Texas - Hundreds of thousands of students across Texas are being prosecuted for truancy.
The purpose of the so-called truancy courts in Texas is to keep kids in class, but advocates say it's unfair to criminalize truancy.
That's why three advocacy groups recently filed a complaint with the U.S. Justice Department.
Texas law requires schools to report students when they have 10 or more unexcused absences within a six month period.
Students ticketed for truancy face a class C misdemeanor charge.
In court, they may be ordered to comply with programs to improve their attendance as a condition of their case being dismissed.
If students don't pay fines, they face trial, more court fees and even jail time.
Advocates say the truancy policy is unfairly penalizing students who have disabilities, don't speak English well, or are pregnant.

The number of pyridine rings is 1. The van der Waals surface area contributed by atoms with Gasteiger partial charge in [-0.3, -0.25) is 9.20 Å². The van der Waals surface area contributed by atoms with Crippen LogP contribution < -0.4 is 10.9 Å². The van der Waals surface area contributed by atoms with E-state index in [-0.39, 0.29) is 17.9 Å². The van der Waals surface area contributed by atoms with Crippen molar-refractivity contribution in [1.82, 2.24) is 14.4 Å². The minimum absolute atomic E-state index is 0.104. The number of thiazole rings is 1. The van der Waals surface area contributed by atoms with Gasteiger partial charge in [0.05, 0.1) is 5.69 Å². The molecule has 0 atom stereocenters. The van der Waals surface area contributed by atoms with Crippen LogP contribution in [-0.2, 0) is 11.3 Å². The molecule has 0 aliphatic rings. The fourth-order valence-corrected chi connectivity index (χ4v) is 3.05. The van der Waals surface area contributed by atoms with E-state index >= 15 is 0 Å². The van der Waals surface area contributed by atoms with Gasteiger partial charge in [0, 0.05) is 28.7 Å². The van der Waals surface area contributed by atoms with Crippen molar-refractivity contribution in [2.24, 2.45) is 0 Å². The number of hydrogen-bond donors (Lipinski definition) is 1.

In response, school officials argue that the truancy program has been successful at reducing dropouts and that administrators work hard to accommodate students with special needs.
Last year Texas prosecuted more than double the number of truancy cases in all other states combined, at 113,000.
The state collected around $2.9 million in fines.
That sum covers about half of the courts operating costs.
Advocacy groups say the courts are too dependent on the judges' fines.